kano-coding
Consumer Products

How Kano is plugging in and partnering up

UK-based Kano is looking for inbound licenses as it continues to expand its eponymous DIY computing brand.
June 2, 2017

Kano plans to make assembling an inbound licensing program look as easy as building one of its DIY coding kits for kids. The British company is in serious talks with third-party IP owners around adding licenses to its Kano Computer Kits, which launched in 2013.

The first kit included a keyboard, wires and a Raspberry Pi CPU that connected to an external monitor. Kids use a simple storybook to snap the pieces together to create a small computer system. Once the PC is up and running, kids can build on their coding skills to extend the system’s functions. Subsequent kits have included a screen, a DIY camera, a speaker and a pixel board.

“What makes Kano an exciting proposition for partners—and also for our audience—is that it’s a computer,” says Kano CEO and founder Alex Klein. “It’s a real, powerful PC that you build yourself. It can run apps, games and music, and browse the internet. And not only that, all of those services are easily modified by kids following really easy steps that feel like a game.”

The first 200 units were sold by word of mouth, and last year the line launched at mass retail with partners including Toys “R” Us and Barnes & Noble. The kits are also available for purchase online and have shipped to more than 86 countries worldwide.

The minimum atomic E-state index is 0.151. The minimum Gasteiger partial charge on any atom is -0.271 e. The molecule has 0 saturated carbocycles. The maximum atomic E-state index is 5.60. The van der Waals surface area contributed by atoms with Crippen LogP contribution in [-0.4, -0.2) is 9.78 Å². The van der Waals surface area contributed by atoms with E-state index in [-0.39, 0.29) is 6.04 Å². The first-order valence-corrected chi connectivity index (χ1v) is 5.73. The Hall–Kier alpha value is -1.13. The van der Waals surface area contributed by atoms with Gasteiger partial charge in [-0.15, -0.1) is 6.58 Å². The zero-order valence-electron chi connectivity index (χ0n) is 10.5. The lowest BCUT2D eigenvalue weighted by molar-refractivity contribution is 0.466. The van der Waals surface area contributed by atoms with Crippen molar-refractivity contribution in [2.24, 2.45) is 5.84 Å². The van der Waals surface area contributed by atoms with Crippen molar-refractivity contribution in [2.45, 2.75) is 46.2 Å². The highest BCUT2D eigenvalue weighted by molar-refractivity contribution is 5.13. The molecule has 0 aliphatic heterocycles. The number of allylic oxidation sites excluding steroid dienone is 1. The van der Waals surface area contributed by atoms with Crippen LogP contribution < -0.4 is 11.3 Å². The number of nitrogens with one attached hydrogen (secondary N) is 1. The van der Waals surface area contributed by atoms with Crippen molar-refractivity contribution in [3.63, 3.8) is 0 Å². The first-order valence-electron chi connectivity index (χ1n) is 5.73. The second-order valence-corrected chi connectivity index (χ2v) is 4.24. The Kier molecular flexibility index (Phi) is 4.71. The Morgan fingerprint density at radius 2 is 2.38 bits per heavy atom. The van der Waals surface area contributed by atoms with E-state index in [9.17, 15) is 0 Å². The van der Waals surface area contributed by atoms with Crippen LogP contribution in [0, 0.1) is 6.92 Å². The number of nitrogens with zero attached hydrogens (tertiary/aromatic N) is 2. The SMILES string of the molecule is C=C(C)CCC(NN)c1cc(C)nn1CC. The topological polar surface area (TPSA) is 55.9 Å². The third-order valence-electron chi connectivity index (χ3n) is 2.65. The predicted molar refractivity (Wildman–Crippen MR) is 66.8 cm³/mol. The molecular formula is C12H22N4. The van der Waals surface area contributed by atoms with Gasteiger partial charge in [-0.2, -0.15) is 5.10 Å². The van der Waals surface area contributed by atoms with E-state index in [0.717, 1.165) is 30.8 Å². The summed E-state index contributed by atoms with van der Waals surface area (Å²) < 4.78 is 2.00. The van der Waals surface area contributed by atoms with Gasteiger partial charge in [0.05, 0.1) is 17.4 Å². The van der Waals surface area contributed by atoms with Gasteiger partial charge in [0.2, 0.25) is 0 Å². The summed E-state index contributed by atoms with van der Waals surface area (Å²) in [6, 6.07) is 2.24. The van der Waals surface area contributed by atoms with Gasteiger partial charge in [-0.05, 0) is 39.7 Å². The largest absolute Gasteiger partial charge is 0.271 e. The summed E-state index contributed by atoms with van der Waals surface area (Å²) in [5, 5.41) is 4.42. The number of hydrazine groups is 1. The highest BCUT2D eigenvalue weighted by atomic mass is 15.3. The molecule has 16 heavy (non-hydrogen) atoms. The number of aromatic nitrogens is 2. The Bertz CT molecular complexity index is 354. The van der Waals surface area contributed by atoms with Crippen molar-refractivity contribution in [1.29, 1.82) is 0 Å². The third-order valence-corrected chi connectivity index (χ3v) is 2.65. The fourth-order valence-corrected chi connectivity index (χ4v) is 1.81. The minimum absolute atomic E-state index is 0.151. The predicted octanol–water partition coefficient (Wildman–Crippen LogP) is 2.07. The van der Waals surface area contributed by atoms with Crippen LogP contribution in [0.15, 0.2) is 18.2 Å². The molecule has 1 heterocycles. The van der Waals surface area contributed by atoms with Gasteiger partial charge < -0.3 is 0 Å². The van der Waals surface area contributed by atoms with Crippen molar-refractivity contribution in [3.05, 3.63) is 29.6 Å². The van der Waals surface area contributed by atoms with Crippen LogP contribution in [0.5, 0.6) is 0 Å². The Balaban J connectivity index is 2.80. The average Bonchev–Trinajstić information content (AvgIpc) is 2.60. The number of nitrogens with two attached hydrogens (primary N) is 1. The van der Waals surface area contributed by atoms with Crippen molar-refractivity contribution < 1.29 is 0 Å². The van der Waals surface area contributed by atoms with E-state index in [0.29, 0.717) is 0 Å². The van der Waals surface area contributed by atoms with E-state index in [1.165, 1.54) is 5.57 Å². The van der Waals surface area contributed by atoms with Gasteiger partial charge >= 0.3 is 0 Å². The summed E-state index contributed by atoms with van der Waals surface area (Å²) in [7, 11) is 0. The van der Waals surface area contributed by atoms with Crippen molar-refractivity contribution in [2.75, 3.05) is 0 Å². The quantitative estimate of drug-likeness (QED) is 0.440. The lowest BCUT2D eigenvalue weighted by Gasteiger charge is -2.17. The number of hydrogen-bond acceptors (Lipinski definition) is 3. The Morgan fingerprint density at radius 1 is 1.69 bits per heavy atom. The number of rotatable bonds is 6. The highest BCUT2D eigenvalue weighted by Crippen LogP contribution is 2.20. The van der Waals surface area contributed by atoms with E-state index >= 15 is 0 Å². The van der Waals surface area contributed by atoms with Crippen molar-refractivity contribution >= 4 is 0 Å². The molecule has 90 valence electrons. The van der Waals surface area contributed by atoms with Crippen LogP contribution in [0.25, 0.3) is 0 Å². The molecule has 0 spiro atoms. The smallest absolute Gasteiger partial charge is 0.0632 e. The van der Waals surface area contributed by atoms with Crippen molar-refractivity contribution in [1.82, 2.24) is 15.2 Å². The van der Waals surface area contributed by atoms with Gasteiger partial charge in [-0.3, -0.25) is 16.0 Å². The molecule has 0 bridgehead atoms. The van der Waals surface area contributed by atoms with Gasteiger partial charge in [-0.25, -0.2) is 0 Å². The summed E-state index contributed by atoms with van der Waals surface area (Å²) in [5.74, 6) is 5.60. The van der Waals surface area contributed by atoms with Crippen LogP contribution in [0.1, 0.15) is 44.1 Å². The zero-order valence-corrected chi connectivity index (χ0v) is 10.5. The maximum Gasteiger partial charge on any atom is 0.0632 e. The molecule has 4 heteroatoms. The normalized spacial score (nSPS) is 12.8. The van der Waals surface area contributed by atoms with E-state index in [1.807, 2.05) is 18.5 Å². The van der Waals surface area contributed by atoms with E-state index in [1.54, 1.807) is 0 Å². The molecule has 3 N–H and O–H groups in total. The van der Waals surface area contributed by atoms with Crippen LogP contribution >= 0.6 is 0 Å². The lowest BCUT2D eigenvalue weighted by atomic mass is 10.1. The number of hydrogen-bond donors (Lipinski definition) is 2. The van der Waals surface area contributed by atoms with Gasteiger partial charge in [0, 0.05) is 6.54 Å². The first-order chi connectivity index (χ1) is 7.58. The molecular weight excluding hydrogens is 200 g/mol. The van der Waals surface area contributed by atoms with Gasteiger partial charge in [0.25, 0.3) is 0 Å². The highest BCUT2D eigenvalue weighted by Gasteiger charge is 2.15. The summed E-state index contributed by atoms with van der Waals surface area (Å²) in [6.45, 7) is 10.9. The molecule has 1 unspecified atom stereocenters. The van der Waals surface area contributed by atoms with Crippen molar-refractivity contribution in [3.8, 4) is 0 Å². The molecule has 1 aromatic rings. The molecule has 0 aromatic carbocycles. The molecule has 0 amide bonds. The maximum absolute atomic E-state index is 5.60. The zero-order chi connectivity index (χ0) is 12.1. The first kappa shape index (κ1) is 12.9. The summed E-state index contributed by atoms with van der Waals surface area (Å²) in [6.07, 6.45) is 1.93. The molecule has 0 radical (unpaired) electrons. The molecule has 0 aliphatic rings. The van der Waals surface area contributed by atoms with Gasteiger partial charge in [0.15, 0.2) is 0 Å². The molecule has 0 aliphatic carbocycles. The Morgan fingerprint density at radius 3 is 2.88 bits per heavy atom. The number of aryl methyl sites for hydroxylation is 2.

Licensing is the logical next step. In addition to packaging cross-overs, there is potential for deep integration with software inspired by or licensed from partners.

“We’re just starting to develop a content pricing/subscription strategy,” Klein says. “In the future, we think this would work extremely well with partner content.” He envisions, for example, a challenge pack from Kano and a partner that provides kids with weekly downloadable quests that appear on their screens.

“There’s something quite powerful from the perspective of the licensor in the confidence and confirmation that the consumer is going to have a connected device in the house that is continually drawing down assets from that licensor’s brand,” contends Klein. “It’s not just a one-and-done experience; it’s a multi-week one, if not more.”

He says the company is looking for partners from all avenues, including entertainment and design, rather than focusing solely on science
or technology.

“The goal would definitely be to have branded physical products, and if not that, co-branded coding content out there in 2017. There’s a huge hunger already for what we’re doing, and I think when you add in recognized stories and characters, it’s a huge opportunity for both sides.”

About The Author
Elizabeth Foster is Kidscreen's Senior Writer. Contact Elizabeth at efoster@brunico.com

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